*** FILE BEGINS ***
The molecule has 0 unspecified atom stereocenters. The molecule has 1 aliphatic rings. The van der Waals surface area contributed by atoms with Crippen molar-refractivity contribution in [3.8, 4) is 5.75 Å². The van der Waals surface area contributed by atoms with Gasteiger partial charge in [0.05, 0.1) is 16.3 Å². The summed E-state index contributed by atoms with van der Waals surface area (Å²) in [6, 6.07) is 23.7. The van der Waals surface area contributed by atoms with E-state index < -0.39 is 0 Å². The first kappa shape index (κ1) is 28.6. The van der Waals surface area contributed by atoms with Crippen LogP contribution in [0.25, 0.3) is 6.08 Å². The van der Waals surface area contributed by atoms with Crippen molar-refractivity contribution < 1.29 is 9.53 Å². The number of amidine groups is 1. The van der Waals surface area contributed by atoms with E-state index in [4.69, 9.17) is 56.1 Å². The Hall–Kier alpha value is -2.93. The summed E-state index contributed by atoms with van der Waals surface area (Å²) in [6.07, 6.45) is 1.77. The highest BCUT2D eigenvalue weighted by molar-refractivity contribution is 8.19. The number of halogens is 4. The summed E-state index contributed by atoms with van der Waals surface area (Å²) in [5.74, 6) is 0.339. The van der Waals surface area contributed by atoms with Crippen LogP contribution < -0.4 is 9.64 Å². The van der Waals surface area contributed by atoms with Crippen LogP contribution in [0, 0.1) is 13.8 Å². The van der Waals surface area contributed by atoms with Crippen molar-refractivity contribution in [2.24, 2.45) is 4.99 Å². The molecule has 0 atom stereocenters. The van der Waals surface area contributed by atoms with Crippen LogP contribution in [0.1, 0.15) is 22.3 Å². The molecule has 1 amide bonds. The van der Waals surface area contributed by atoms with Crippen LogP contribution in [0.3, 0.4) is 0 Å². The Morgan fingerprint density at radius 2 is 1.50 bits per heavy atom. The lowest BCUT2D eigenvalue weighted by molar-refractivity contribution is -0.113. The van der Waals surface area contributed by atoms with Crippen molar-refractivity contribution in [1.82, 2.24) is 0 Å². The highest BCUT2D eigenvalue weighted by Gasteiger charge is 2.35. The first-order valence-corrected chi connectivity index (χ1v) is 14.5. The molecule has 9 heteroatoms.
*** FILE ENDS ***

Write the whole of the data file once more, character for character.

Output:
The molecule has 0 unspecified atom stereocenters. The molecule has 1 aliphatic rings. The van der Waals surface area contributed by atoms with Crippen molar-refractivity contribution in [3.8, 4) is 5.75 Å². The van der Waals surface area contributed by atoms with Gasteiger partial charge in [0.05, 0.1) is 16.3 Å². The summed E-state index contributed by atoms with van der Waals surface area (Å²) in [6, 6.07) is 23.7. The van der Waals surface area contributed by atoms with E-state index < -0.39 is 0 Å². The first kappa shape index (κ1) is 28.6. The van der Waals surface area contributed by atoms with Crippen LogP contribution in [0.25, 0.3) is 6.08 Å². The van der Waals surface area contributed by atoms with Crippen molar-refractivity contribution < 1.29 is 9.53 Å². The number of amidine groups is 1. The van der Waals surface area contributed by atoms with E-state index in [4.69, 9.17) is 56.1 Å². The Hall–Kier alpha value is -2.93. The summed E-state index contributed by atoms with van der Waals surface area (Å²) in [6.07, 6.45) is 1.77. The highest BCUT2D eigenvalue weighted by molar-refractivity contribution is 8.19. The number of halogens is 4. The summed E-state index contributed by atoms with van der Waals surface area (Å²) in [5.74, 6) is 0.339. The van der Waals surface area contributed by atoms with Crippen LogP contribution < -0.4 is 9.64 Å². The van der Waals surface area contributed by atoms with Crippen LogP contribution in [0, 0.1) is 13.8 Å². The van der Waals surface area contributed by atoms with Crippen molar-refractivity contribution in [2.24, 2.45) is 4.99 Å². The molecule has 0 atom stereocenters. The van der Waals surface area contributed by atoms with Crippen LogP contribution in [0.1, 0.15) is 22.3 Å². The molecule has 1 amide bonds. The van der Waals surface area contributed by atoms with Crippen LogP contribution in [0.3, 0.4) is 0 Å². The Morgan fingerprint density at radius 2 is 1.50 bits per heavy atom. The lowest BCUT2D eigenvalue weighted by molar-refractivity contribution is -0.113. The van der Waals surface area contributed by atoms with Crippen molar-refractivity contribution in [1.82, 2.24) is 0 Å². The highest BCUT2D eigenvalue weighted by Gasteiger charge is 2.35. The first-order valence-corrected chi connectivity index (χ1v) is 14.5. The molecule has 9 heteroatoms.